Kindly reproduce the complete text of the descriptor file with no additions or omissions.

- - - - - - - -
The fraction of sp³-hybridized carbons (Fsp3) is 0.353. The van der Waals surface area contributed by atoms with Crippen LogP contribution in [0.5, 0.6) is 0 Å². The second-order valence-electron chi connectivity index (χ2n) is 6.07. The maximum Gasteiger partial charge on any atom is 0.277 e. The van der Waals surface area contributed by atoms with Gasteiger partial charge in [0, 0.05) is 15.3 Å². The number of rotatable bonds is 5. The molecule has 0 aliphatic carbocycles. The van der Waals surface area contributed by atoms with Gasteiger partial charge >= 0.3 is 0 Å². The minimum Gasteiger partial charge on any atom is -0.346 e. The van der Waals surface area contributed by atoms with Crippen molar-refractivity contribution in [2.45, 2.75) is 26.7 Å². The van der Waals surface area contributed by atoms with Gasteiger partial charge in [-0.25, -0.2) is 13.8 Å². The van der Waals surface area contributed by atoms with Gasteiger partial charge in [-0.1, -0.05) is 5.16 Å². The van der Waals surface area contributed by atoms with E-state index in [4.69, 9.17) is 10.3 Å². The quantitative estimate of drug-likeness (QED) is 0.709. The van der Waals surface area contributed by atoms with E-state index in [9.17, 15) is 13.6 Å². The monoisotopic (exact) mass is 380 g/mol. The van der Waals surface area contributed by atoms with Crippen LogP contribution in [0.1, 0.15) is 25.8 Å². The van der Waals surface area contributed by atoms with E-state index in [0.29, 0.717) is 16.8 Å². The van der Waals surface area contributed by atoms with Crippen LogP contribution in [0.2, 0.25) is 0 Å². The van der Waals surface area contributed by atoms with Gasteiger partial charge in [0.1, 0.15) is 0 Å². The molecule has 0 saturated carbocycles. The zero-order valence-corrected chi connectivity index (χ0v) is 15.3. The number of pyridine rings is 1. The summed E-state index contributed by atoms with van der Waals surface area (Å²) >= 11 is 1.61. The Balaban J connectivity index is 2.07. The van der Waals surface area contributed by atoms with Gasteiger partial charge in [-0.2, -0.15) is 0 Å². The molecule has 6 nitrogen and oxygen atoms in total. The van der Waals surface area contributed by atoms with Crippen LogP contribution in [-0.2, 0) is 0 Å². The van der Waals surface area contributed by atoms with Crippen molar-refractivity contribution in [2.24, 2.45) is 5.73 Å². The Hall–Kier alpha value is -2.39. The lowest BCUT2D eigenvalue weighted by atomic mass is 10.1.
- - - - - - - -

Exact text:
The fraction of sp³-hybridized carbons (Fsp3) is 0.353. The van der Waals surface area contributed by atoms with Crippen LogP contribution in [0.5, 0.6) is 0 Å². The second-order valence-electron chi connectivity index (χ2n) is 6.07. The maximum Gasteiger partial charge on any atom is 0.277 e. The van der Waals surface area contributed by atoms with Gasteiger partial charge in [0, 0.05) is 15.3 Å². The number of rotatable bonds is 5. The molecule has 0 aliphatic carbocycles. The van der Waals surface area contributed by atoms with Gasteiger partial charge >= 0.3 is 0 Å². The minimum Gasteiger partial charge on any atom is -0.346 e. The van der Waals surface area contributed by atoms with Crippen molar-refractivity contribution in [2.45, 2.75) is 26.7 Å². The van der Waals surface area contributed by atoms with Gasteiger partial charge in [-0.25, -0.2) is 13.8 Å². The van der Waals surface area contributed by atoms with Gasteiger partial charge in [-0.1, -0.05) is 5.16 Å². The van der Waals surface area contributed by atoms with E-state index in [4.69, 9.17) is 10.3 Å². The quantitative estimate of drug-likeness (QED) is 0.709. The van der Waals surface area contributed by atoms with E-state index in [9.17, 15) is 13.6 Å². The monoisotopic (exact) mass is 380 g/mol. The van der Waals surface area contributed by atoms with Crippen LogP contribution in [0.1, 0.15) is 25.8 Å². The van der Waals surface area contributed by atoms with E-state index in [0.29, 0.717) is 16.8 Å². The van der Waals surface area contributed by atoms with Crippen LogP contribution in [0.2, 0.25) is 0 Å². The van der Waals surface area contributed by atoms with Gasteiger partial charge in [0.1, 0.15) is 0 Å². The molecule has 0 saturated carbocycles. The zero-order valence-corrected chi connectivity index (χ0v) is 15.3. The number of pyridine rings is 1. The summed E-state index contributed by atoms with van der Waals surface area (Å²) >= 11 is 1.61. The Balaban J connectivity index is 2.07. The van der Waals surface area contributed by atoms with Gasteiger partial charge in [-0.2, -0.15) is 0 Å². The molecule has 6 nitrogen and oxygen atoms in total. The van der Waals surface area contributed by atoms with Crippen LogP contribution in [-0.2, 0) is 0 Å². The van der Waals surface area contributed by atoms with Crippen molar-refractivity contribution in [2.24, 2.45) is 5.73 Å². The Hall–Kier alpha value is -2.39. The lowest BCUT2D eigenvalue weighted by atomic mass is 10.1.